Peach Pulse Archive 2011
March 15th: Cocktail Reception and Fundraiser
If you haven’t done so already, please register for Georgians for a Healthy Future’s 2nd Annual Cocktail Reception and Fundraiser. Taking place at Ri Ra on Tuesday, March 15th from 6:00pm to 8:00pm, the evening will include substantive updates on important issues facing the General Assembly as well as an opportunity to network and unwind before Cross-Over Day. We hope to see you there! Click here to purchase your ticket.
What’s New in Georgia
Update on the 2011 Legislative Session
Twenty-eight of the 40 legislative days are now complete. The Legislature is in session Monday and Wednesday of this week for legislative days 29 and 30. Day 30 is also known as crossover day, the deadline for bills to pass their chamber of origin to remain viable, unless attached to another piece of legislation as an amendment. Georgians for a Healthy Future is monitoring several bills that would impact health care coverage and access in Georgia. If you’d like to weigh in on these bills, you can find your legislator’s contact information here.
Recent Action Was Taken on the Following Bills:
House Bill 476 establishes the Georgia Health Exchange Authority, the governance body for Georgia’s health insurance exchange. Under the Affordable Care Act, Georgia recently received a $1 million grant from the Department of Health and Human Services to begin planning for a health insurance exchange. The exchange will be a structured marketplace where, beginning in 2014, individual consumers and small businesses can purchase health insurance plans from a range of private insurers, in many cases with tax credits to offset the cost of the premiums. HB 476 also creates an Advisory Committee to make policy recommendations to the exchange governing board and the Governor by November 15, 2011 for next steps. This is a constructive first step towards developing a better functioning, value-driven health insurance market for consumers in Georgia. The bill was favorably passed out the House Insurance Committee last week. For more information on HB 476, including several policy reports outlining policy choices for states, click here. For more information about the legislation, click here.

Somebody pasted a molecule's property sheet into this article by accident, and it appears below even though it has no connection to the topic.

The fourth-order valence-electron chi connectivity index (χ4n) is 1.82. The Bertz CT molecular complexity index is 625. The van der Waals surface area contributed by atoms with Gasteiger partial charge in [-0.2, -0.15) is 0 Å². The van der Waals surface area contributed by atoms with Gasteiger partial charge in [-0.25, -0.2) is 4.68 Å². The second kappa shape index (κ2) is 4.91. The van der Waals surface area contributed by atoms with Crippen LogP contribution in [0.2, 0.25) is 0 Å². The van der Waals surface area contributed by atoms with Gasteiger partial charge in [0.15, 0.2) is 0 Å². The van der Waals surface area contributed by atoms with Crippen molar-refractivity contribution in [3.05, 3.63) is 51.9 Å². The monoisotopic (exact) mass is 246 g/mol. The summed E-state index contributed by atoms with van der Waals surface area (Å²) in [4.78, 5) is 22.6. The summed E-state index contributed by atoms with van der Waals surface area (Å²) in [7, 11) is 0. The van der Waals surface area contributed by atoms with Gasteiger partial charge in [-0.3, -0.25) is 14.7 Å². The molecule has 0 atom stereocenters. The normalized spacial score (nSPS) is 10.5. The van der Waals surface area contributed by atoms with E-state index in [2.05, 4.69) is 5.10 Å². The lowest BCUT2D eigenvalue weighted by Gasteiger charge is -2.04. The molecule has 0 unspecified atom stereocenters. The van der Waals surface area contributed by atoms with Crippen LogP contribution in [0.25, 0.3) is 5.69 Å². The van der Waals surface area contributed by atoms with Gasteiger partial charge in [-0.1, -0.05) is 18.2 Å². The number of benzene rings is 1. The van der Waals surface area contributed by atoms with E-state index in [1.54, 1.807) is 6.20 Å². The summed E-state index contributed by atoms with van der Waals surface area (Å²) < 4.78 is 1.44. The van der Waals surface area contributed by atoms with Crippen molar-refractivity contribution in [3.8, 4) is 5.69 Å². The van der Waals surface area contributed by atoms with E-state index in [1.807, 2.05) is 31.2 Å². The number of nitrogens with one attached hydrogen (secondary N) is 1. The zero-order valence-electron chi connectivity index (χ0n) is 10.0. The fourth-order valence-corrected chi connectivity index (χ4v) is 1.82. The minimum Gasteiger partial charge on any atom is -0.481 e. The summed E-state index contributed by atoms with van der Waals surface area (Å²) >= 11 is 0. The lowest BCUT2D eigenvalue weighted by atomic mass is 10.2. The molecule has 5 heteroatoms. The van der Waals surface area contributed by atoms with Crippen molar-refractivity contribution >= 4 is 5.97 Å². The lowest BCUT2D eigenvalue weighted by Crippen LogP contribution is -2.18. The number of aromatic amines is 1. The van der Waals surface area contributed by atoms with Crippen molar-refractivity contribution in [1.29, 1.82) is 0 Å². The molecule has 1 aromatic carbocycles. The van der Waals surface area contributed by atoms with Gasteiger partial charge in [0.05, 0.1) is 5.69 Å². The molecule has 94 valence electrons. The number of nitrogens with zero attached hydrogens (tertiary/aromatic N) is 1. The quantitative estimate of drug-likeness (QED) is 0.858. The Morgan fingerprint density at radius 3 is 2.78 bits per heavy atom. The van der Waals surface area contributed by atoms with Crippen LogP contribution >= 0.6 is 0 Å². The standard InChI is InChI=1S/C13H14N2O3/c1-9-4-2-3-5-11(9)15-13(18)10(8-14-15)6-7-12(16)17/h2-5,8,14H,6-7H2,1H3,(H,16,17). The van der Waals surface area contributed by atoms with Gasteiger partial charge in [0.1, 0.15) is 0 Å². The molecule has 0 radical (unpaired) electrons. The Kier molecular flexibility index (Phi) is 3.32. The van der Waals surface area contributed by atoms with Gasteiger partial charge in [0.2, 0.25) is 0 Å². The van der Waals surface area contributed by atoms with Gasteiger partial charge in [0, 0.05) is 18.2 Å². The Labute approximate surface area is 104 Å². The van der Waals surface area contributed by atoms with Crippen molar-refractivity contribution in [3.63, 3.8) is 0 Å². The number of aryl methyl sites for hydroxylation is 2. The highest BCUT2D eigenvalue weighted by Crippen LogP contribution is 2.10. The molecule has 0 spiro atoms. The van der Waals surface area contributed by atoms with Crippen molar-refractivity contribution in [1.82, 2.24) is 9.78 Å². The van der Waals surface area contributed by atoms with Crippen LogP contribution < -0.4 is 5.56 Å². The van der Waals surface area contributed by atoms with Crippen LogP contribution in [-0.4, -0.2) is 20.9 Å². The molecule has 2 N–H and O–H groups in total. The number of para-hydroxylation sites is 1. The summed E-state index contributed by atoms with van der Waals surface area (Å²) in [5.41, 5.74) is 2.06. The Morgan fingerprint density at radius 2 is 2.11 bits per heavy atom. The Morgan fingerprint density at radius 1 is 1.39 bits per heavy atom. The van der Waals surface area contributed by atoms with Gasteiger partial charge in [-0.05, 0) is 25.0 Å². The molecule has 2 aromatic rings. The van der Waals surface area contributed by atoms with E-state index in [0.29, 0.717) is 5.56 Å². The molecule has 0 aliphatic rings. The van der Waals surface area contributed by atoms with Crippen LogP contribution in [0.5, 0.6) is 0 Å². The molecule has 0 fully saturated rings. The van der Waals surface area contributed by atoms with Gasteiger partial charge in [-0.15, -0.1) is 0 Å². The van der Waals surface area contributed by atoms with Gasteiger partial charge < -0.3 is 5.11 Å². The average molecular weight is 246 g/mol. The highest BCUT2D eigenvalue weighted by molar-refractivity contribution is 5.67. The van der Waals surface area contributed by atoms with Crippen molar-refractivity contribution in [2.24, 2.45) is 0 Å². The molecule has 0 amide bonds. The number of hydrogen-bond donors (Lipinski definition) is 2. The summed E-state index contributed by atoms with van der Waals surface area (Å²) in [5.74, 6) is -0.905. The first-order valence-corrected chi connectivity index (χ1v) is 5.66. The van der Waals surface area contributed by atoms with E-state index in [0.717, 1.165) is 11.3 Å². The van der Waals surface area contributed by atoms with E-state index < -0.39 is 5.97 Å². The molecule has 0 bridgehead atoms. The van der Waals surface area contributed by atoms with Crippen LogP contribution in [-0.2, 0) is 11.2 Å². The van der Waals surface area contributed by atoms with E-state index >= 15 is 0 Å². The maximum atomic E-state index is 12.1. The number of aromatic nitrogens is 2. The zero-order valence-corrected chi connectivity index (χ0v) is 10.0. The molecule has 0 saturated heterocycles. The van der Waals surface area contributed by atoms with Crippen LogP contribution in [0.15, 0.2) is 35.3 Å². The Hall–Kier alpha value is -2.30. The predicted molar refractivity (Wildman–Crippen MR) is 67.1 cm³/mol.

House Bill 47 would allow Georgia insurers to sell individual health insurance products with benefit designs equivalent to those sold in other states, circumventing current Georgia standards for basic consumer protections and essential medical services that all insurers must cover today under Georgia law. The bill was passed by the House last week and moves to the Senate Insurance Committee. For more information about the concerns this legislation raises for patients and consumers, click here. For more information about the legislation, click here.
House Bill 229 requires that DCH process appeals requests and refer them for hearing before an Administrative Law Judge (ALJ) within 15 days. Currently, after the ALJ hears a case and renders an impartial decision, DCH may appeal the decision to itself. HB 229 removes DCH’s ability to overturn the ALJ’s decision, providing a fair and efficient administrative appeal process that protects the integrity and impartiality of the hearing before the Administrative Law Judge. The bill was favorably passed by the House Judiciary Committee last week and will be voted on by the House this week. To learn more about the benefits of HB 229, click here. For more information on the legislation, click here.
Senate Bill 63 would enact a Georgia Medical Assistance Fraud Prevention Program. The bill, as introduced, would have put in place a pilot program that would involve fingerprinting Medicaid patients at the point of service. A committee substitute bill stripped the biometric identification requirement and instead requires a pilot program utilizing smart card technology along with language that the Department may also implement a biometric verification process if it so chooses. Implementing the bill could present barriers to accessing care, and the methodology proposed has not been proven to be successful method to target fraud within the Medicaid system. To see the fiscal note on the bill as originally proposed, click here. For more information on the legislation, click here.
Additional Analyses & Resources on Proposed Health Care Legislation in Georgia
You can also track the status of various health care related bills and download analyses and resources on these bills on our new legislative tracking page on the Georgians for a Healthy Future website. The page is available here.
Last week, the House of Representatives passed the FY 2012 budget. For the Department of Community Health, the House version of the budget restored proposed funding cuts to dental, vision, and podiatry services for adults on Medicaid; partially restored Medicaid reimbursement cuts to providers; and partially restored funding for the Children 1st program which provides screening services for newborns and other at-risk children and links children to services to address developmental and other health needs. To learn more about the health care budget, click here to read Georgia Budget and Policy Institute’s latest report.